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I wanted to give this one an up-vote and a down-vote, but they wouldn't let me. –  TonyK Apr 5 '11 at 10:48
    
Oh ick. I am both appalled and impressed at the same time. I REALLY hope there's a less hackish way of doing this. –  swestrup Apr 5 '11 at 10:49
    
@Tony: I don't blame you, but one has to be brave to harness the forces of evil… right? –  Potatoswatter Apr 5 '11 at 10:50
1  
The latter solution should AFAICS indeed work: function argument passing is a direct-initialization context; list-initialization can occur in direct-initialization; list-initializing an aggregate causes aggregate-initialization (8.5.4/3) to occur; and std::array is an aggregate by design. Seems like a bug in GCC 4.5. –  JohannesD Apr 5 '11 at 11:39
    
I rather like your second solution, but alas g++ 4.6 doesn't accept it either. –  swestrup Apr 5 '11 at 11:57

According to the discussion here:

the right syntax for Potatoswatter's second solution is:

Foo f( {{1,3}} ); //two braces

a little bit ugly, not consistent with common usage

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You can't, arrays are not like other types (and don't have constructors taking a std::initializer_list).

Try this instead:

struct Foo  
{  
  const std::vector<int>   data;
  Foo(std::initializer_list<int>& ini) : data(ini)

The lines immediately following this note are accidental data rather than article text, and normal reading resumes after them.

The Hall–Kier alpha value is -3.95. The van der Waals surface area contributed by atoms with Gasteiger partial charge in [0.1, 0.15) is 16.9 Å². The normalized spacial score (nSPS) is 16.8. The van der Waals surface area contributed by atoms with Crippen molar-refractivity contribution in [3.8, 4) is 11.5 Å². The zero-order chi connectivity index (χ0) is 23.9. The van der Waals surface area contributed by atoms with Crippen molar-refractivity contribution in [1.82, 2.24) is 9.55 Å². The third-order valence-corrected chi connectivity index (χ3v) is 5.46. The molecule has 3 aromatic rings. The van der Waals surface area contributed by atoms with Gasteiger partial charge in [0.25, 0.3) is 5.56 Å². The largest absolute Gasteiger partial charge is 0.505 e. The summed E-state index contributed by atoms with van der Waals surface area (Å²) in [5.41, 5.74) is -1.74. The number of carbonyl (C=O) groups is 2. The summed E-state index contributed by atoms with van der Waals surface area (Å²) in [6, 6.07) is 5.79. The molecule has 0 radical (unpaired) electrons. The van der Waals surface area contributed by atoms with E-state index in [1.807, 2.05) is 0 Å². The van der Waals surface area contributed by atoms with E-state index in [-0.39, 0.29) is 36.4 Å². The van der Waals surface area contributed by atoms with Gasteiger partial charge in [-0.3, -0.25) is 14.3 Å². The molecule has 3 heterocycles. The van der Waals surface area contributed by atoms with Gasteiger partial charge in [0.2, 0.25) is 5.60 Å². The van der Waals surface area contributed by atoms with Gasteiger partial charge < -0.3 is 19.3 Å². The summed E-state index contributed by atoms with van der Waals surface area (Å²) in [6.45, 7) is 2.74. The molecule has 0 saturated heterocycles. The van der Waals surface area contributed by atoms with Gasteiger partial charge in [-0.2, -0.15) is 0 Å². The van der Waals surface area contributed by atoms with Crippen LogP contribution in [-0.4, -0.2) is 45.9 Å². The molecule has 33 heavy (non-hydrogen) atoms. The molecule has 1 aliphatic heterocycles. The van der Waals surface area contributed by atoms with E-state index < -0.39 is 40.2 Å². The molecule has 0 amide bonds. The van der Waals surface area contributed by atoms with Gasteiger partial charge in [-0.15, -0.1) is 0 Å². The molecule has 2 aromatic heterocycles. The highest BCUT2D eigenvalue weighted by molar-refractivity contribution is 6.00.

{}
}; 
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1  
I think it would also work with std::array to get closer to the OPs original implementation. –  ronag Apr 5 '11 at 9:14
1  
@ronag: I don't think std::array has any constructors at all, it is supposed to be initialized just like a C style array. –  Bo Persson Apr 5 '11 at 9:27
    
Alas my intended use is in a situation where the overhead of std::vector is unacceptable. std::array would be fine, but it has the exact same problem. –  swestrup Apr 5 '11 at 9:35
1  
The C++0x std::array really ought to have an initializer list constructor, as well as a [begin, end) one. The reasons the boost/tr1 implementations do not, stem from C++03 limitations that do not exist in C++0x anymore. –  JohannesD Apr 5 '11 at 10:26
    
@Johannes: std::tuple, too. It makes me sad. –  Lightness Races in Orbit Apr 5 '11 at 19:29

Just a small addition to great JohannesD answer.

In case of no arguments passed to foo constructor, array will be default initialized. But sometimes you want to keep underlying array uninitilized (maybe for performance reasons). You cannot add default constructor along with variadic-templated one. Workaround is additional argument to variadic-templated constructor, to distinguish it from zero-argument constructor:

template<class T, size_t rows, size_t cols>
class array2d
{
    std::array<T, rows * cols> m_Data;
    public:

    array2d() {}

    template <typename T, typename... Types>
    array2d(T t, Types... ts) : m_Data{ { t, ts... } } {}
};

So, now you can brace-initilize object, or left it uninitialized:

array2d<int, 6, 8> arr = { 0, 1, 2, 3 };  // contains 0, 1, 2, 3, 0, 0, 0, ...
array2d<int, 6, 8> arr2;                  // contains garbage